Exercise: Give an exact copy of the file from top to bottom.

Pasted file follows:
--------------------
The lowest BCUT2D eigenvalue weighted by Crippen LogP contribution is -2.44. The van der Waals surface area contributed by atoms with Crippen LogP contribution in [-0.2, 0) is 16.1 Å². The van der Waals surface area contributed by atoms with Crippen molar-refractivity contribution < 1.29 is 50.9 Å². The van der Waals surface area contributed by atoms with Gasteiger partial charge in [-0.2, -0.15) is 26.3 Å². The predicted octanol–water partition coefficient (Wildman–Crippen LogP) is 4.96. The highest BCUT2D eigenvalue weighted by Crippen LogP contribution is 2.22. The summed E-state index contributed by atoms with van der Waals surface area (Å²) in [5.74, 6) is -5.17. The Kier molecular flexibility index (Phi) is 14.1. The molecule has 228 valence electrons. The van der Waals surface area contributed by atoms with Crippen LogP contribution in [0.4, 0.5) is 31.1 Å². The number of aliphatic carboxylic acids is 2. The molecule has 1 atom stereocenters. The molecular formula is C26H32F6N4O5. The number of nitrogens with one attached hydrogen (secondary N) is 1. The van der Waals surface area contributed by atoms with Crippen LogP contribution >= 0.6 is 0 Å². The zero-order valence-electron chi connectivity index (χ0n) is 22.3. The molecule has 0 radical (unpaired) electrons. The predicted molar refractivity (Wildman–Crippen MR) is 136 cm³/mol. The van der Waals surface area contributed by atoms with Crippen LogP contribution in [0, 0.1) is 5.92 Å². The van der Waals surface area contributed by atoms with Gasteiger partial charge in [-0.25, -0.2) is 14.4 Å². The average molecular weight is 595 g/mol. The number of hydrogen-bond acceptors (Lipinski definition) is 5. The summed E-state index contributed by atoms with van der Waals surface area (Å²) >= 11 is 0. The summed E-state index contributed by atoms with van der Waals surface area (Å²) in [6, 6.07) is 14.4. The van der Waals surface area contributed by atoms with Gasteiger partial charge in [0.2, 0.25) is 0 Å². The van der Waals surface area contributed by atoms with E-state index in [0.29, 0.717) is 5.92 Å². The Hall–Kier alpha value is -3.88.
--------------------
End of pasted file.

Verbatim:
The lowest BCUT2D eigenvalue weighted by Crippen LogP contribution is -2.44. The van der Waals surface area contributed by atoms with Crippen LogP contribution in [-0.2, 0) is 16.1 Å². The van der Waals surface area contributed by atoms with Crippen molar-refractivity contribution < 1.29 is 50.9 Å². The van der Waals surface area contributed by atoms with Gasteiger partial charge in [-0.2, -0.15) is 26.3 Å². The predicted octanol–water partition coefficient (Wildman–Crippen LogP) is 4.96. The highest BCUT2D eigenvalue weighted by Crippen LogP contribution is 2.22. The summed E-state index contributed by atoms with van der Waals surface area (Å²) in [5.74, 6) is -5.17. The Kier molecular flexibility index (Phi) is 14.1. The molecule has 228 valence electrons. The van der Waals surface area contributed by atoms with Crippen LogP contribution in [0.4, 0.5) is 31.1 Å². The number of aliphatic carboxylic acids is 2. The molecule has 1 atom stereocenters. The molecular formula is C26H32F6N4O5. The number of nitrogens with one attached hydrogen (secondary N) is 1. The van der Waals surface area contributed by atoms with Crippen LogP contribution >= 0.6 is 0 Å². The zero-order valence-electron chi connectivity index (χ0n) is 22.3. The molecule has 0 radical (unpaired) electrons. The predicted molar refractivity (Wildman–Crippen MR) is 136 cm³/mol. The van der Waals surface area contributed by atoms with Crippen LogP contribution in [0, 0.1) is 5.92 Å². The van der Waals surface area contributed by atoms with Gasteiger partial charge in [-0.25, -0.2) is 14.4 Å². The average molecular weight is 595 g/mol. The number of hydrogen-bond acceptors (Lipinski definition) is 5. The summed E-state index contributed by atoms with van der Waals surface area (Å²) >= 11 is 0. The summed E-state index contributed by atoms with van der Waals surface area (Å²) in [6, 6.07) is 14.4. The van der Waals surface area contributed by atoms with Gasteiger partial charge in [0.2, 0.25) is 0 Å². The van der Waals surface area contributed by atoms with E-state index in [0.29, 0.717) is 5.92 Å². The Hall–Kier alpha value is -3.88.